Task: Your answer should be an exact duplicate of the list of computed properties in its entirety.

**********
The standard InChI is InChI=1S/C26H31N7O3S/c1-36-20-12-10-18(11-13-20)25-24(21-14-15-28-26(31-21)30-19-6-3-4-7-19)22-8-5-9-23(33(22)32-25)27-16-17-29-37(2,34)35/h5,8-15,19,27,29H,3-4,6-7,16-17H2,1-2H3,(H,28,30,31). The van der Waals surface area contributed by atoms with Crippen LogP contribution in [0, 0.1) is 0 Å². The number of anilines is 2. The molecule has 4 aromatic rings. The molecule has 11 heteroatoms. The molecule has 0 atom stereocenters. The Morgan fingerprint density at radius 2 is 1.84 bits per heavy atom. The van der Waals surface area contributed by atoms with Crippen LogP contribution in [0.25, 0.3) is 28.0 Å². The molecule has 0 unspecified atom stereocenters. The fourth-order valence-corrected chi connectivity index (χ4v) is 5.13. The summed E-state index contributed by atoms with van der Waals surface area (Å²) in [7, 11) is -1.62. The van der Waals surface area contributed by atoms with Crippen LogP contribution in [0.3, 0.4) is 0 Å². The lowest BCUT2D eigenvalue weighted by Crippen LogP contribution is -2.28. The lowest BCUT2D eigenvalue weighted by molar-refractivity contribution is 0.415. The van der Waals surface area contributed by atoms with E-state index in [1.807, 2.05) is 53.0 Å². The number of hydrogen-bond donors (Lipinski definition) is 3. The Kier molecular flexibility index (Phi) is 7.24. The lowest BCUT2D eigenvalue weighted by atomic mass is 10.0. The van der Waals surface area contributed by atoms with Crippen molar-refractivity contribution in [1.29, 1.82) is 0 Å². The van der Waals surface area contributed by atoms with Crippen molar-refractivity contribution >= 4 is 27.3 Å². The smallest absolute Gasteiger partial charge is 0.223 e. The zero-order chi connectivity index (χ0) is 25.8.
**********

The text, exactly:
The standard InChI is InChI=1S/C26H31N7O3S/c1-36-20-12-10-18(11-13-20)25-24(21-14-15-28-26(31-21)30-19-6-3-4-7-19)22-8-5-9-23(33(22)32-25)27-16-17-29-37(2,34)35/h5,8-15,19,27,29H,3-4,6-7,16-17H2,1-2H3,(H,28,30,31). The van der Waals surface area contributed by atoms with Crippen LogP contribution in [0, 0.1) is 0 Å². The number of anilines is 2. The molecule has 4 aromatic rings. The molecule has 11 heteroatoms. The molecule has 0 atom stereocenters. The Morgan fingerprint density at radius 2 is 1.84 bits per heavy atom. The van der Waals surface area contributed by atoms with Crippen LogP contribution in [0.25, 0.3) is 28.0 Å². The molecule has 0 unspecified atom stereocenters. The fourth-order valence-corrected chi connectivity index (χ4v) is 5.13. The summed E-state index contributed by atoms with van der Waals surface area (Å²) in [7, 11) is -1.62. The van der Waals surface area contributed by atoms with Crippen LogP contribution in [0.3, 0.4) is 0 Å². The lowest BCUT2D eigenvalue weighted by Crippen LogP contribution is -2.28. The lowest BCUT2D eigenvalue weighted by molar-refractivity contribution is 0.415. The van der Waals surface area contributed by atoms with E-state index in [1.807, 2.05) is 53.0 Å². The number of hydrogen-bond donors (Lipinski definition) is 3. The Kier molecular flexibility index (Phi) is 7.24. The lowest BCUT2D eigenvalue weighted by atomic mass is 10.0. The van der Waals surface area contributed by atoms with Crippen molar-refractivity contribution in [1.29, 1.82) is 0 Å². The van der Waals surface area contributed by atoms with Crippen molar-refractivity contribution >= 4 is 27.3 Å². The smallest absolute Gasteiger partial charge is 0.223 e. The zero-order chi connectivity index (χ0) is 25.8.